This content was published on May 25, 2021 – 12:22 AM
By Paul Lorgerie and David Lewis
BAMAKO (Reuters) – Military officers in Mali arrested the interim government’s president, prime minister and defense minister on Monday, escalating political chaos just months after a military coup ousted the previous president multiple sources told Reuters.
President Bah Ndaw, Prime Minister Moctar Ouane and Defense Minister Souleymane Doucoure were all taken to a military base in Kati, outside the capital Bamako, hours after two members of the army lost their posts during a government reshuffle, diplomatic and government sources said.
Their detentions follow the military ouster in August of President Ibrahim Boubacar Keita. Development could exacerbate instability in this West African country where violent Islamist groups linked to Al Qaeda and the Islamic State control large areas of the northern desert.
Political instability and military infighting have complicated efforts by Western powers and neighboring countries to support the impoverished nation, contributing to regional insecurity.
The United Nations mission in Mali has called for the group’s “immediate and unconditional” release and said those holding the leaders should be held accountable for their actions.
A delegation from the highest regional decision-making body of ECOWAS will travel to Bamako on Tuesday to help resolve the “coup attempt”, said ECOWAS, the UN, the African Union, the European Union and several. European countries in a joint statement.
“The international community rejects in advance any act imposed by coercion, including forced resignations,” the group said.
The US State Department called in a statement for “the unconditional release of those currently in detention.”
Ndaw and Ouane had been tasked with overseeing an 18-month transition to civilian rule following the August takeover, but they appear to have moved against army control over a number of key positions.
“The dismissal of the pillars of the coup was a huge error in judgment,” a former senior Malian government official told Reuters. “The actions are probably aimed at getting them back to work.”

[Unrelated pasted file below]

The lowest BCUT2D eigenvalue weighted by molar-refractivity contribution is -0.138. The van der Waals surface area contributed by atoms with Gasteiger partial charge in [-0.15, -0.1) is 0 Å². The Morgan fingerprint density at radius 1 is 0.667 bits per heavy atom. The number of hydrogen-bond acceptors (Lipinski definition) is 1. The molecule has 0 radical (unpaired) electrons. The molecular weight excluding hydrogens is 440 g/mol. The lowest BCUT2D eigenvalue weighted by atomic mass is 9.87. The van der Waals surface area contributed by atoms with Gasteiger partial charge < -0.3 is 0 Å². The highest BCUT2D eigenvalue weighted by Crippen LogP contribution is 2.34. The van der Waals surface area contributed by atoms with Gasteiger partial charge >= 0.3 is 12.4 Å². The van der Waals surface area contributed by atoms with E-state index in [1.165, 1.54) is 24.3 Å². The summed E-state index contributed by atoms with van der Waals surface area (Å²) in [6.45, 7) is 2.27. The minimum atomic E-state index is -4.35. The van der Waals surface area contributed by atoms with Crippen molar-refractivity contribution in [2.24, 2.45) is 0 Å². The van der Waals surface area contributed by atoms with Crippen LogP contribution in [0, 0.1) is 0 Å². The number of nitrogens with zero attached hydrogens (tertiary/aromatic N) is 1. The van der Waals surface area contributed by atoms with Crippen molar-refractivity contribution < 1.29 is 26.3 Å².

The army’s ultimate goal was not immediately clear. A military official in Kati said it was not an arrest. “What they have done is not good,” the source said, referring to the cabinet reshuffle. “We let them know, decisions will be made.”
The Kati military base is known to have ended the reign of the Malian rulers. Last August, the military took President Keita to Kati and forced him to resign. A mutiny helped overthrow his predecessor Amadou Toumani Touré in 2012.
Mali has since been in turmoil. Touré’s departure sparked an ethnic Tuareg rebellion to seize the northern two-thirds of the country, which was hijacked by jihadists linked to Al-Qaeda.
French forces defeated the insurgents in 2013, but they have since regrouped and carried out regular attacks against the army and civilians. They exported their methods to neighboring Burkina Faso and Niger where attacks have exploded since 2017.
There seems to be a reason for optimism. The transitional government said last month it would hold legislative and presidential elections in February 2022 to restore democratic government.
“It’s regrettable, but not surprising: the arrangement agreed upon after last year’s coup was not perfect, but it was a compromise accepted by all major Malian and international stakeholders,” said said J. Peter Pham, former US special envoy for the Sahel, now with the Atlantic Council, told Reuters.
(Reporting by David Lewis, Paul Lorgerie and Tiemoko Diallo, written by Edward McAllister, edited by Chizu Nomiyama and David Gregorio)